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In the months prior to the 2021 presidential election, Nicaraguan President Daniel Ortega arrested or barred all his main rivals, establishing a level of autocracy not seen since the 1970s. How did Nicaragua plunge this far into dictatorship? What are the prospects for re-democratization?
Speakers: Gioconda Belli, Nicaraguan author, novelist and poet; Mateo Jarquin, Assistant Professor of History, Chapman University; Emilia Yang, PhD Candidate in Media Arts + Practice, University of Southern California, Los Angeles; Carlos Fernando Chamorro, independent investigative journalist; founder and editor of Confidencial.
Guest Moderator: Kai Thaler, Assistant Professor of Global Studies, University of California, Santa Barbara
Gioconda Belli is a Nicaraguan author, novelist and poet. She was an active participant in the Sandinista struggle against the Somoza dictatorship, and her work for the movement led to her being forced into exile in Mexico in 1975. Returning in 1979 just before the Sandinista victory, she became FSLN's international press liaison in 1982 and the director of State Communications in 1984. In 1988, Belli's book La Mujer Habitada (The Inhabited Woman), a semi-autobiographical novel that raised gender issues for the first time in the Nicaraguan revolutionary narratives, brought her increased attention; this book has been published in several languages and was on the reading list at four universities in the United States. In 2000, she published her autobiography, emphasizing her involvement in the revolutionary movement, El país bajo mi piel. Belli was the recipient of the Premio de Poesía Mariano Fiallos Gil in 1972 and of the Premio Casa de las Américas in 1978. In 2008 Belli received the Biblioteca Breve Award for her book El infinito en la palma de la mano (Infinity in the Palm of The Hand), an allegory about Adam and Eve in paradise.
Mateo Jarquín is Assistant Professor of History at Chapman University in Southern California. He earned a History PhD in 2019 from from Harvard, where he was a Graduate Student Associate at DRCLAS. His forthcoming book explores the rise and fall of Nicaragua’s Sandinista Revolution (1979-1990) in the context of the global Cold War. His research more generally asks how revolutions in the so-called Third World shaped global debates about democracy, development, and international relations. He also written about contemporary Nicaraguan politics in publications such as Nueva Sociedad, Política Exterior, and The Washington Post Monkey Cage Blog.
Emilia Yang is an artist, organizer and scholar. Her art practice utilizes digital media, archives, film, games, performance, and urban interventions for the creation of transnational and speculative feminist media, and transformative justice projects. Yang is completing her PhD in Media Arts + Practice at the School of Cinematic Arts at the University of Southern California. Her more recent project, “AMA y No Olvida, Memory Museum Against Impunity” is a transmedia memory museum that explores participatory forms of mediation for remembering victims of state violence in her home country Nicaragua. Emilia’s theory-practice work has been published in Popular Culture and the Civic Imagination: Case Studies of Creative Social Change (NYU Press, 2020), Ada: A Journal of Gender, New Media, and Technology, and The Additivist Cookbook (Institute of Network Cultures, 2015). Her artworks have been shown at international venues such as the Jade Museum in Costa Rica, Resistance Biennale in Guatemala, Casa America in Spain, Le Commun in Geneva, IndieCade Independent Games Festival, Games for Change, the Electronic Entertainment Expo (E3) and the Games and the New Media Summit at Tribeca Film Festival.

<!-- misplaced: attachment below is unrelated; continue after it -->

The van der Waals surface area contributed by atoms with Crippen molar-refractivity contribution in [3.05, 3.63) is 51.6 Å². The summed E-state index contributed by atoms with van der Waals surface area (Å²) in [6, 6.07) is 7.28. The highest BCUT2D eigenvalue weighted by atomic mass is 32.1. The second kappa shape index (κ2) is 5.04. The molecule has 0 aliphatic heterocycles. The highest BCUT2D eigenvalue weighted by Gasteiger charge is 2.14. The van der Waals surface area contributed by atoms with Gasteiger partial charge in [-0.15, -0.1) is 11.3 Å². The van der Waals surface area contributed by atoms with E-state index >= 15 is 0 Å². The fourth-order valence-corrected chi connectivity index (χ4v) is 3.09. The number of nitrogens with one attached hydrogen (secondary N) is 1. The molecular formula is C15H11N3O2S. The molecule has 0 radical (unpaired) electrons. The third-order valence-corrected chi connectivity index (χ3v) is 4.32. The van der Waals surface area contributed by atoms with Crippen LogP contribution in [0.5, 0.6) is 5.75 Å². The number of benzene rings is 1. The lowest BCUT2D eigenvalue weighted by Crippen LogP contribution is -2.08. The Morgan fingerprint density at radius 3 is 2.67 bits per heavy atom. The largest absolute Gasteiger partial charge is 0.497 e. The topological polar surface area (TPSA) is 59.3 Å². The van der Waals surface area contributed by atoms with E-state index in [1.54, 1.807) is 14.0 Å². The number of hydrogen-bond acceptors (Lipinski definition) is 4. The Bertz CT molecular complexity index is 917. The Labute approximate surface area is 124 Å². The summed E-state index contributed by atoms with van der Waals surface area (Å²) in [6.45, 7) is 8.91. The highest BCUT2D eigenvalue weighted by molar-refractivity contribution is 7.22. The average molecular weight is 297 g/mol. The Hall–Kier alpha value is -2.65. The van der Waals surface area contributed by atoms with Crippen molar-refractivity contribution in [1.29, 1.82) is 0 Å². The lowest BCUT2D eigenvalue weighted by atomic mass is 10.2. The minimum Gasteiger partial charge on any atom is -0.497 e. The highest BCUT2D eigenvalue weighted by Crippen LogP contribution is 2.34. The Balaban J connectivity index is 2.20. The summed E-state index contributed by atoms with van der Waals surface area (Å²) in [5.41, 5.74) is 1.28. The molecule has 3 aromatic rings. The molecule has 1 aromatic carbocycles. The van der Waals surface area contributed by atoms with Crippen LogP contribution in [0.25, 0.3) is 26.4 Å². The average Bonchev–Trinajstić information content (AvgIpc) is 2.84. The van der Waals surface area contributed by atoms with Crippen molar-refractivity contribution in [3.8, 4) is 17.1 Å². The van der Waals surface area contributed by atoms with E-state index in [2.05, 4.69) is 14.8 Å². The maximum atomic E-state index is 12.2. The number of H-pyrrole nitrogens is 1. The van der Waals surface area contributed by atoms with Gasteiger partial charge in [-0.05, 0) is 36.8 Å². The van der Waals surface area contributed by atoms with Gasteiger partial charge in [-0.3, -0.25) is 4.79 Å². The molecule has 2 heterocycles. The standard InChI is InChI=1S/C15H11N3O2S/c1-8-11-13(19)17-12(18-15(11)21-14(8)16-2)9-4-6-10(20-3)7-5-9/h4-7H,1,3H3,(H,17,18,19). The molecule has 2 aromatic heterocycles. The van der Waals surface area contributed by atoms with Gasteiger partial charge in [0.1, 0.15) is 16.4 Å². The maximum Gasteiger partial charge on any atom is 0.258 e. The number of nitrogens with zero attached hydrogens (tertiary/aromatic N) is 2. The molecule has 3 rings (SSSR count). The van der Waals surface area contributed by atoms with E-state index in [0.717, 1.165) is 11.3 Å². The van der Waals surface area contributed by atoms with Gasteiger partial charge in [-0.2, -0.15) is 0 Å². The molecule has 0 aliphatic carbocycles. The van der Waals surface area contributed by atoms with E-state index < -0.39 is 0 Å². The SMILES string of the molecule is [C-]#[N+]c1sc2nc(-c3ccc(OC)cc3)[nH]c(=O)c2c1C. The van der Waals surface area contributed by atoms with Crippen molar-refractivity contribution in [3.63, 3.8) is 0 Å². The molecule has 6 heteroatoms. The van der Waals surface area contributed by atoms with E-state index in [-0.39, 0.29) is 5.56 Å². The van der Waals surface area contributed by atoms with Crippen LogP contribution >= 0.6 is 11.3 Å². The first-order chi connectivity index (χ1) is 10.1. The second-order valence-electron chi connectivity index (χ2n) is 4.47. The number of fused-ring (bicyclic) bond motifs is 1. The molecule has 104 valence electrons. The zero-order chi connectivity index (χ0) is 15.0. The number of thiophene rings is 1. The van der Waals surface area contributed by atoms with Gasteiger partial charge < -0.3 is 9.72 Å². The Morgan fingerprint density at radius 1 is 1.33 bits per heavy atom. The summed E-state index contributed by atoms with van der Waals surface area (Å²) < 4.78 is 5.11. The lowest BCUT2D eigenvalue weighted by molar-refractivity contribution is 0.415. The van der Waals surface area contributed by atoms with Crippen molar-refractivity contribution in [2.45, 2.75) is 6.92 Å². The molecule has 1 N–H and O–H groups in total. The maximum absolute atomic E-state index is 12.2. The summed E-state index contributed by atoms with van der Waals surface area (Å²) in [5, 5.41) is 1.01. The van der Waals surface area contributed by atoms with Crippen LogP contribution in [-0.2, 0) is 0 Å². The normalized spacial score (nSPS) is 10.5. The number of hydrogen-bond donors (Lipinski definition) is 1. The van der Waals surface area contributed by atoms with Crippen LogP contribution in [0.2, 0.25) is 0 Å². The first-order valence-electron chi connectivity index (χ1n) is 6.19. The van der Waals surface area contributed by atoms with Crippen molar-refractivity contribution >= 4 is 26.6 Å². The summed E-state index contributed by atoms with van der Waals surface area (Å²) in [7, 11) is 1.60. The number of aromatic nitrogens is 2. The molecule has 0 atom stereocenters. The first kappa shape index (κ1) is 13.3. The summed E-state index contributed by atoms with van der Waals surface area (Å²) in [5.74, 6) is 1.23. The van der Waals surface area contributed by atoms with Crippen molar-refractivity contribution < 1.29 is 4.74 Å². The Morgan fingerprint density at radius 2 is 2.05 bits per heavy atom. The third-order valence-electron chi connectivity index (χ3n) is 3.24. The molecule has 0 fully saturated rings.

Carlos Fernando Chamorro is a Nicaraguan independent investigative journalist. He is the founder and editor of Confidencial, a weekly publication combining investigative journalism and analyses of current affairs. He also directs and hosts the Sunday night television program Esta Semana. During the first Sandinista regime and through 1994, Chamorro was editor in chief of the government newspaper Barricada.
In 2010, Chamorro won a Maria Moors Cabot Prize, administered by the Columbia University Graduate School of Journalism. The award citation said Chamorro "serves as an outstanding example of courage in standing up to abuse by an authoritarian regime." In 2021, Chamorro won a Ortega y Gasset Award for lifetime achievement in Spanish-language journalism, awarded by El País. The jury for the prize commended him as "an emblem of the defense of freedom of expression.
Kai Thaler is Assistant Professor of Global Studies at the University of California, Santa Barbara, and works on conflict and security, authoritarianism and democratization, and protest and repression, focused on Latin America and Africa. His work on Nicaragua has been published or is forthcoming in Comparative Politics and the Journal of Democracy and in public venues including Foreign Policy, Latinoamérica 21, and the Washington Post. He received his PhD in Government from Harvard, with a Certificate in Latin American Studies from DRCLAS.
Presented in collaboration with Weatherhead Center for International Affairs